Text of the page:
In 2001, President George W. Bush and Sen. Edward Kennedy came together to sign NCLB into law and bring major educational reform under the Elementary and Secondary Education Act. ESEA was termed “No Child Left Behind.” ESEA and NCLB are terms that can be used interchangeably.
The law mandated that data be separated out by subgroups and called for all groups of students to achieve a 100 percent pass rate on the Virginia Standards of Learning assessment by the 2013-2014 school year. Virginia determined that 50 students in a subgroup constituted a group for accountability purposes. This is referred to as the “minimum number.” Punitive sanctions, such as implementing school choice and firing school staff, were applied to Title I schools not making Adequate Yearly Progress.
We saw instructional gains with NCLB. I witnessed it: teachers, administrators, students and parents working hard.
But improvement did not come quickly enough to meet the increasingly difficult Annual Measurable Objectives as we approached the 100 percent benchmark. Under NCLB, schools that did not make gains fast enough to satisfy the objectives were unfairly branded “failing schools.”
When reauthorization of the education act occurs, the term No Child Left Behind likely will be replaced.
Although the flaws of NCLB are recognized on both sides of the aisle, we have reached a political standstill.
Last year as we approached the 100 percent benchmark, no one wanted nearly 80 percent of schools in the country to be designated as failing schools. With that realization came the opportunity for states to apply for an ESEA flexibility waiver. Virginia wrote a waiver in February 2012 and was denied. Revisions were made in June, and Virginia received approval for the waiver for the 2012-2013 school year.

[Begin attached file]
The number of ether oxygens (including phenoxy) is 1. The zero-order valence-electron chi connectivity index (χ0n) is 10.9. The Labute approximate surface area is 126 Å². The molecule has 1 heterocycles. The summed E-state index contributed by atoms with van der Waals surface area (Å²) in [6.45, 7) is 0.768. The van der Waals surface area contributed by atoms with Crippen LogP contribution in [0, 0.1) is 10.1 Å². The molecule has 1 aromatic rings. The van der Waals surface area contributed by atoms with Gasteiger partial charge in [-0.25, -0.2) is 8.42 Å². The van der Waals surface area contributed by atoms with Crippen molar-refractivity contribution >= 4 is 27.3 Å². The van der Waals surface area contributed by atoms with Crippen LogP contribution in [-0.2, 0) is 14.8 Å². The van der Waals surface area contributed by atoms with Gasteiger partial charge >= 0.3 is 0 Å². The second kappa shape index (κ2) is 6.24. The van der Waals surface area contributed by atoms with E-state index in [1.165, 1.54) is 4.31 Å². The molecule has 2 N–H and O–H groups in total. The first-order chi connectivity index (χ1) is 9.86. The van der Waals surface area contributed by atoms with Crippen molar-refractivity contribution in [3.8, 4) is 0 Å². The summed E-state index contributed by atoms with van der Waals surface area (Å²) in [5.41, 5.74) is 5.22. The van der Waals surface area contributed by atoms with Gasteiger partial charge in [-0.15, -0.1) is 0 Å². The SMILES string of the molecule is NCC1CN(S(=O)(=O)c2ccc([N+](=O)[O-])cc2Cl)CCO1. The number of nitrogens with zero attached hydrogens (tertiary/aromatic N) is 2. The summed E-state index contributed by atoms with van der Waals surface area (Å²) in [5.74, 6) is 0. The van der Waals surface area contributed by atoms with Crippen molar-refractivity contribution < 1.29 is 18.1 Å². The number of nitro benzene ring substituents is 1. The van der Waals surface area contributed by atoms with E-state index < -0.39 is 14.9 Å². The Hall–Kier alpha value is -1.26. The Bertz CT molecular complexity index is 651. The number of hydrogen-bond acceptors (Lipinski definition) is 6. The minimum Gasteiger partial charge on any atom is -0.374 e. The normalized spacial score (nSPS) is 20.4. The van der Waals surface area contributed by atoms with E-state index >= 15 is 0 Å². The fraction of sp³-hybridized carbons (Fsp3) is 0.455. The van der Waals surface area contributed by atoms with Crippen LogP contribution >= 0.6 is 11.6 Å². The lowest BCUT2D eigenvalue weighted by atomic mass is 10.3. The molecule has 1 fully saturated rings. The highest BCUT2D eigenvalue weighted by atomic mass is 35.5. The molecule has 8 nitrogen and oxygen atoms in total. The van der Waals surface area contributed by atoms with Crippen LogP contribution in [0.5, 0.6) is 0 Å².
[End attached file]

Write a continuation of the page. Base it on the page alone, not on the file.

The premise now is that the unrealistic 100 percent benchmark has been revised and the punitive sanctions and wrongful identification of “failing schools” have dissipated.
What does the ESEA waiver mean for Virginia?
First, let’s visit the issue of increased rigor. You might know that Virginia is one of four states that did not adopt Common Core National Standards. The federal Department of Education has recognized the Virginia SOLs as equally rigorous.
The increased rigor is apparent in the standards and assessments alike. Following a toughening of the state standards, this was noted in the decrease in math scores realized throughout Virginia last spring, which influenced lower benchmarks.
A similar trend is likely to occur throughout the state in reading this year.
In Virginia, state accreditation may become more difficult to obtain than federal objectives. It will be interesting to see if NCLB is reauthorized before this
It is a time of transition in education as the country and states go about implementing significant school improvement initiatives.
We have all learned from No Child Left Behind. Will we gain information from the ESEA waivers and will these lessons influence reauthorization?
Stay tuned, as updates are fast and furious.
Karie Lane is a specialist for Culpeper County Public Schools. A version of this commentary first appeared in the Culpeper Star Exponent.